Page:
Is the Cheapest Car in America Any Good?

By 6 Min Read

Cars are too complex. What the hell do I need facial recognition or a 30-inch screen for? I’m not watching Avatar: The Way Of Water in 4K. That’s why it was so refreshing to spend time in the Nissan Versa.

The Versa is currently the cheapest car in America. You can get a base S model with a manual transmission for $17,225 with destination (in theory, if you can find one). With so many cheap cars going the way of the dodo, the Versa is a last bastion of affordability… until it too is discontinued.

Quick Specs 2024 Nissan Versa SR
Engine 1.6-Liter Four-Cylinder
Output 122 Horsepower / 114 Pound-Feet
Transmission Continuously Variable
Fuel Economy 32 City / 40 Highway / 35 Combined MPG
Base Price / As Tested $17,225 / $22,960

An argument against cheap cars is that Americans simply don’t want them. But it’s not true. In the first three months of 2024, Nissan nearly doubled Versa sales over last year. A facelift helps, but even in 2021—a historically bad year for new car sales—Nissan sold more than 60,000 Versas. People still want affordable cars, just look at the numbers.

It’s easy to see why people want the Versa. Even though it is inexpensive, it doesn’t feel cheap. The base S model has a decent 7.0-inch touchscreen, Nissan’s Safety Shield 360 suite standard (which includes automatic emergency braking, a lane-departure warning, and high-beam assist), and the most headroom and legroom of any car in the class. It’s comfy.

Even the fully loaded SR model I drove costs less than $23,000. That gets you a bigger 8.0-inch touchscreen with Apple CarPlay, adaptive cruise control, fancy paint options (like Scarlet Ember), and cloth seats with a faux leather-trimmed dash.

Pros: Ample Standard Equipment, Comfortable Cabin, Surprisingly Flingable

The fully loaded Versa feels about as nice a mid-range Buick, which says a lot. The black-on-black, cloth-and-pleather combo looks bland, but orange stitching helps offset the visual monotony. And the overall interior design looks clean. The center touchscreen is crisp and looks modern, too, and CarPlay is a breeze to use.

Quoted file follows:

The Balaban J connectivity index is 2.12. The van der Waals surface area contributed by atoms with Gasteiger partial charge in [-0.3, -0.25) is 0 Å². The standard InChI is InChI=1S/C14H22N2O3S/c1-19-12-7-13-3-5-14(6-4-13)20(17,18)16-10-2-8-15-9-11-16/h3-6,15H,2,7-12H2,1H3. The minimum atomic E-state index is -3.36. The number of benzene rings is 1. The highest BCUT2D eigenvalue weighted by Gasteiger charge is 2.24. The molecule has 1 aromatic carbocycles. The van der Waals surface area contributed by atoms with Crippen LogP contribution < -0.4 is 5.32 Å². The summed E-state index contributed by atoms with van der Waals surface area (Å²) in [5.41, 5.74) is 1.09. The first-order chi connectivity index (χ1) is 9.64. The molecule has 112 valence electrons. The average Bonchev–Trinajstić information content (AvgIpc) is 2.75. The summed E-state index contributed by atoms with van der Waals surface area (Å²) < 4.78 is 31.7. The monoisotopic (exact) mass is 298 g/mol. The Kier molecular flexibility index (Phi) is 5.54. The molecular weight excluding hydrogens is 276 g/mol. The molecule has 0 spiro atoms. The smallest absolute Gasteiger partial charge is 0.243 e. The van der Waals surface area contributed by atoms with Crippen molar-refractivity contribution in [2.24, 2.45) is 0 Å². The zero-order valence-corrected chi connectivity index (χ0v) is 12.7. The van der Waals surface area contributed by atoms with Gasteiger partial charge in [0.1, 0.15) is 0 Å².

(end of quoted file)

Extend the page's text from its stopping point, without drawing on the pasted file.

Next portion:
The Versa was designed to get you from point A to point B without frills, so it’s not a thrill to drive. The 1.6-liter four-cylinder engine delivers a no-nonsense 122 horsepower and 114 pound-feet of torque to the front wheels via a continuously variable transmission. The base model comes with a five-speed manual. There’s just enough power to move the Versa out of its own way, but you will have to bury the go-fast pedal to reach highway speeds.

2024 Nissan Versa Review
2024 Nissan Versa Review

What’s surprising, though, is how refined the ride is. Apart from too much road noise, the Versa is compliant and comfy. Its suspension feels soft, quickly quashing bumps, and there’s not too much body roll. The steering even has good feedback. Dare I say the Versa is kinda fun to fling around?

My biggest ding against the Versa is the way it looks. The egg-shaped, grille-heavy sedan doesn’t exactly ooze appeal—not that many small cars do. At least the 17-inch directional wheels on this SR model are stylish.

Another small knock against the Versa is that you still can’t get rear-folding seats on the base S model with the manual. It is available on every other trim, though, and the 15.0 cubic feet of trunk space is the best figure in the class. There’s a genuinely impressive amount of room back there—you can fit multiple carry-ons with ease.

2024 Nissan Versa Review

Cons: Not A Looker, No Folding Rear Seat On Base Model, A Touch Sluggish

Where the Versa will really win you over (if it hasn’t already) is at the gas pump. Even though its chief competitor, the Mitsubishi Mirage, is more fuel-efficient (39 combined), the Versa still returns 32 miles per gallon in the city, 40 on the highway, and 35 combined. It’s one of the most efficient non-hybrid cars in America.

So why are small cars dying at an unprecedented rate? As we learned in my column, Cheap Cars Are Dead, automakers don’t see a reason to keep these small cars around, when they can push customers into slightly bigger sedans or SUVs for just 50 extra bucks a month. And that’s not unreasonable.

But when cars like the Nissan Versa still exist at this price, it’s hard to fathom why you’d need to jump in a Kicks or move up to a Sentra at all. The Versa has nearly everything you need at a price that makes sense for everyone. It’s a no-frills, no-bullshit, $20,000 car that, frankly, more people should be driving.

2024 Nissan Versa Review
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